What Will You Give Yourself Permission To Do?
Blog written by: Robert Walls
I was very excited about the chance to go to storytelling camp. A chance to see old friends, and a chance to meet new ones.
Leading up to camp I started getting very nervous, I started to realize…wait, this is happening. Several things were going through my mind, first I would have to get on an airplane. I have flown once since leaving Iraq a decade ago, so that in itself was enough for me to stress about. However, the instant I landed, another realization kicked in, I wasn’t just out of my comfort zone, I was states away, about to talk to a lot of people I had never met; yet I am going to tell them some of my deepest struggles?!
I have told my story many of times, each time with a little more detail, but I knew this one was going to be different, I knew I couldn’t put on a façade of comedy, I couldn’t blame it on alcohol, the only thing I could do was be me, and hope that was enough.
I was pretty nervous on the first day at the camp. We were all in a single room, which I now refer to as the storytelling room. One of the first things we were asked to do was to write on a small notecard and give ourselves permission to do something at this camp. This was odd to me, but for the sake of the exercise I decided to give it a try. I gave myself permission not to hold anything back, embrace everything that is storytelling camp and everything that is Team RWB. Didn’t seem like a big deal at first. I volunteered to read aloud what I wrote, but then it dawned on me. Wait, don’t hold anything back? Embrace everything and fully participate? Leave myself open and vulnerable? This just wasn’t me, this just wasn’t going to work.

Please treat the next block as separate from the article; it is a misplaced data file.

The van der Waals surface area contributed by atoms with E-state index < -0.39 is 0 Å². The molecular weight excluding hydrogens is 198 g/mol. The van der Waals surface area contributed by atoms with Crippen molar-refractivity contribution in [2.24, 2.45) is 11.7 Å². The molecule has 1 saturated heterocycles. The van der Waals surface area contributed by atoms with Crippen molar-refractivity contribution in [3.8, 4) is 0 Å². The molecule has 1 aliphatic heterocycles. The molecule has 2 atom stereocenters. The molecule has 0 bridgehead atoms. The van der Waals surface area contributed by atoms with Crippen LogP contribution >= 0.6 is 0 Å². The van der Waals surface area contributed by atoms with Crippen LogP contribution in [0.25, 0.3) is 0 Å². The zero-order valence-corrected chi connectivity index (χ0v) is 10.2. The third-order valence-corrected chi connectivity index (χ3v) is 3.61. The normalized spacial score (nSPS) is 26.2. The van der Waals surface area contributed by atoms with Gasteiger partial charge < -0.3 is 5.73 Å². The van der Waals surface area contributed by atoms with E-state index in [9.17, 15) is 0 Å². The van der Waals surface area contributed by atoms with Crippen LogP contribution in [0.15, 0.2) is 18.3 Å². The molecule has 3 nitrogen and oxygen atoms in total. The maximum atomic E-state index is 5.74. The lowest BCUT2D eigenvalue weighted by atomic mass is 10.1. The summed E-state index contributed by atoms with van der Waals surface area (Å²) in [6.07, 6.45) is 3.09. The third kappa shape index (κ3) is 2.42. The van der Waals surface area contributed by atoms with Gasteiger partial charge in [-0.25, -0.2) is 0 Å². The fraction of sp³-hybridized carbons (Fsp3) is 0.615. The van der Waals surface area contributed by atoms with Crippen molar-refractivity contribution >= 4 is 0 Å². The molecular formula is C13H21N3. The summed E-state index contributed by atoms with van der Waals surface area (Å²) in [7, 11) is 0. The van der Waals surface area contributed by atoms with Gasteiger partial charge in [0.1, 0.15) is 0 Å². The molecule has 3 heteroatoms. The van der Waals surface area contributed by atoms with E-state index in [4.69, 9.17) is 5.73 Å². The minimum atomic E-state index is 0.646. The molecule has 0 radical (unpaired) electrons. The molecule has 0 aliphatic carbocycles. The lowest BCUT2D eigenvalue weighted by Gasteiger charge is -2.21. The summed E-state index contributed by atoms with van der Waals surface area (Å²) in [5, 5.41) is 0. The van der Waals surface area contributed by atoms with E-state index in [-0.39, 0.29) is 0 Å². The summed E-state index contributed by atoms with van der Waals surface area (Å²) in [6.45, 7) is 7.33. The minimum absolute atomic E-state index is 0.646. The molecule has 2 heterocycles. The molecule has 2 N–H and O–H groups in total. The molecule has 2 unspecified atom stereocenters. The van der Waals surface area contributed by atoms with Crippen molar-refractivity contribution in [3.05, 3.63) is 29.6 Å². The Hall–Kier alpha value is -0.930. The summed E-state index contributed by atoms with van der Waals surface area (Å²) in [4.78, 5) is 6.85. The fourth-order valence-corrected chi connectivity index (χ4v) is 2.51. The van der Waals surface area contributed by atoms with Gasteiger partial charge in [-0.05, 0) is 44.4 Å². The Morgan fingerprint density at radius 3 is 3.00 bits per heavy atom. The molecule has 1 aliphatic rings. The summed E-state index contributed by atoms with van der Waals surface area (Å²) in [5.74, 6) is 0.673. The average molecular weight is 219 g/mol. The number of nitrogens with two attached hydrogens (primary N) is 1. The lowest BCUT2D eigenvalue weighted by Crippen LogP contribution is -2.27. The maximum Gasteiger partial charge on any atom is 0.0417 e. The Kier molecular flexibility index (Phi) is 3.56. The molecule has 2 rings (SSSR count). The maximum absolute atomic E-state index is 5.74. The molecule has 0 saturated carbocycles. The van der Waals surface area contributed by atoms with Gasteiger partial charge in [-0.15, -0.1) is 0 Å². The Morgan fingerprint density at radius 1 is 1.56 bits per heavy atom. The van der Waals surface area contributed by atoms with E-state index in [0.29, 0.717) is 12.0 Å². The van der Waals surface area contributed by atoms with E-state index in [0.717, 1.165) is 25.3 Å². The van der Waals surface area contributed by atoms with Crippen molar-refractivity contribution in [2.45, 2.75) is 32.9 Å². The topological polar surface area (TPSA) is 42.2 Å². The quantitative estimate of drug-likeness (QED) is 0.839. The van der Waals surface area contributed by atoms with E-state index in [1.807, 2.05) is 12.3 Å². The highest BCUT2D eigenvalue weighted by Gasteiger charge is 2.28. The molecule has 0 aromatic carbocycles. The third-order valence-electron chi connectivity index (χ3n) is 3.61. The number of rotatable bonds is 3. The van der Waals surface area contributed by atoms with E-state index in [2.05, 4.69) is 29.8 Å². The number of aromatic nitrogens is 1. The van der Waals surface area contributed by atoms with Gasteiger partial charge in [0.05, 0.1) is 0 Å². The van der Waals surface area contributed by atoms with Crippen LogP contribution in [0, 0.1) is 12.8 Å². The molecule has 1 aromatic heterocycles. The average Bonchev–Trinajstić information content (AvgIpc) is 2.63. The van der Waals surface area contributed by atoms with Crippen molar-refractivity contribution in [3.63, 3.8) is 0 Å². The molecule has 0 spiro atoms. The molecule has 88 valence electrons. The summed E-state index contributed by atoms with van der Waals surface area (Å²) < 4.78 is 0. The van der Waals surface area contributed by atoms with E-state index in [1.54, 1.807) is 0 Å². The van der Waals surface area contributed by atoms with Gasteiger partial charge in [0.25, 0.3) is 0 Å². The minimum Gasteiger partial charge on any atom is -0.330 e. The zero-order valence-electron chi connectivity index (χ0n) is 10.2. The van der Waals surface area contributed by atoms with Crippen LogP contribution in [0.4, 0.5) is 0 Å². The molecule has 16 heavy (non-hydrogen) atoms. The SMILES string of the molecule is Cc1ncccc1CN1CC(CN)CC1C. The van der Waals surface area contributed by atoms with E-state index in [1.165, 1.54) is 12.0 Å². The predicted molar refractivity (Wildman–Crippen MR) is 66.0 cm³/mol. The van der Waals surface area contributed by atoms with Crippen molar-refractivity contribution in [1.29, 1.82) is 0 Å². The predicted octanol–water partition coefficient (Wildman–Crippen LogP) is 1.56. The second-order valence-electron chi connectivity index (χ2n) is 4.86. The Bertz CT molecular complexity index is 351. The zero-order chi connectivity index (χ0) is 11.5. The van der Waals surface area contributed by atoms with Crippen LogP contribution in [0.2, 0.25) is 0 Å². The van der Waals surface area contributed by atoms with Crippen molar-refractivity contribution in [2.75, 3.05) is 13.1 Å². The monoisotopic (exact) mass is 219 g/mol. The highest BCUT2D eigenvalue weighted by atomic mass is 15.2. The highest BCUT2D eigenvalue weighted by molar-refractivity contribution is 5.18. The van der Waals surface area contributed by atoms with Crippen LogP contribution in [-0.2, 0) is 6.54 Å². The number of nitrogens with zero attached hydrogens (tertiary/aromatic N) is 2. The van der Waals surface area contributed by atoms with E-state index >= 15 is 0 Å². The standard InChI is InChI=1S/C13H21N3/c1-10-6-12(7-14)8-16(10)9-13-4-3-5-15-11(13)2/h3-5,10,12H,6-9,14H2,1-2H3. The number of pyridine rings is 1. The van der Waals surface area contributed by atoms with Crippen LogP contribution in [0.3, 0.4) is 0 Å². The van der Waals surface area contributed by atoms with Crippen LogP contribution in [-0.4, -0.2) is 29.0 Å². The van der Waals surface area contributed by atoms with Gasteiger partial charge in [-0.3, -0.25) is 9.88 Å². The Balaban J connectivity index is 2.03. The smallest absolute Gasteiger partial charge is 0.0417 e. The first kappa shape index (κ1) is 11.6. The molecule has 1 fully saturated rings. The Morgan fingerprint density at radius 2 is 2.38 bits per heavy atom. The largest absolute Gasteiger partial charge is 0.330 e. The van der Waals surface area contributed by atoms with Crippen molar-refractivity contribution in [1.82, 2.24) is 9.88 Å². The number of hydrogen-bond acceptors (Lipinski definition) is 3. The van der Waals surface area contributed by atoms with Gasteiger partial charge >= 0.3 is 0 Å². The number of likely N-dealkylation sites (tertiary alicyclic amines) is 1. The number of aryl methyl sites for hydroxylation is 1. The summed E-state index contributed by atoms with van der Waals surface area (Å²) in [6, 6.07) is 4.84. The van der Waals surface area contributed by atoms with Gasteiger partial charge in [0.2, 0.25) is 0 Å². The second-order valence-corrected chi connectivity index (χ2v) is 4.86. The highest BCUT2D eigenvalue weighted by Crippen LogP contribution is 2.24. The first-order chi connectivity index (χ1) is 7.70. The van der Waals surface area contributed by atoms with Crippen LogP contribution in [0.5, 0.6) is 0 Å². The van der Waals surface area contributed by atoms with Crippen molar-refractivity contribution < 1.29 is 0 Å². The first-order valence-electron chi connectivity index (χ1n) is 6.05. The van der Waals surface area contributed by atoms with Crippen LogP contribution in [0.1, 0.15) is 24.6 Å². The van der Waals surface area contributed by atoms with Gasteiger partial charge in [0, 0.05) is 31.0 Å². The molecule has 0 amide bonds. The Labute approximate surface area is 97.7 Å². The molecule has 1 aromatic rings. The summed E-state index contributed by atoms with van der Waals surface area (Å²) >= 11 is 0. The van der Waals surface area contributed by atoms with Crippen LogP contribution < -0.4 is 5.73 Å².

Later that day I decided to let the comedy start doing its “magic”. I mean, I have held the emotional wall up for so long what was another weekend, right? So that evening I kind of just joked around with people and decided that even though I gave myself permission, it didn’t mean I had to actually do it.
Day two came around and we started writing a few sentences that would be in our story. I was like, “Alright, that is fine, I can jot a few things down.” But then something happened, I actually started being vulnerable, but this was only on paper, so it didn’t really count, right? At least that is what I told myself. I read my sentences multiple times and then we were asked to share in groups. No big deal, they knew me as a comedian, I could just wing it. However, once I sat down in our group, and looked at their faces I knew there was no way I could “wing it”. I had no choice. I had to be genuine. I had to be authentic. So I was. I told my one sentence like I had been rehearsing for a play; but what I didn’t count on is what I actually wrote, how vulnerable it really made me, how I actually put myself out there. Then something amazing happened, in return I no longer felt alone. Although it was just a sentence, it was me. The real me.
The rest of the second day I actively participated, listened intently as a few of our leaders showed their vulnerability and told us their stories, I listened as everyone hugged and thanked them for everything they were doing, I listened as opinions clashed over the ways stories should be told, and then, then I started to listen to my little notecard, my permission slip, the permission slip that told me that I could listen to me. Listen to me? Why would I do that? This is what I have been pushing away for so long, could I actually face myself?
That night I didn’t sleep very well, you see… the next day we were going to tell our stories. I have done this before, I knew what type of emotional toll this was about to take, and I knew, for the first time I had to truly be me. I had to say what I was feeling, I couldn’t just hide behind my wall of comedy or dull the emotions. Maybe even worse, I had to listen. Not just to my story, but the stories of those who I now consider family. Imagine 30 of your family members lining up and telling you about the worst moments in their life. This was not going to be an easy day. I knew I was going to leave Sunday, heartbroken, confused, and worst of all, alone.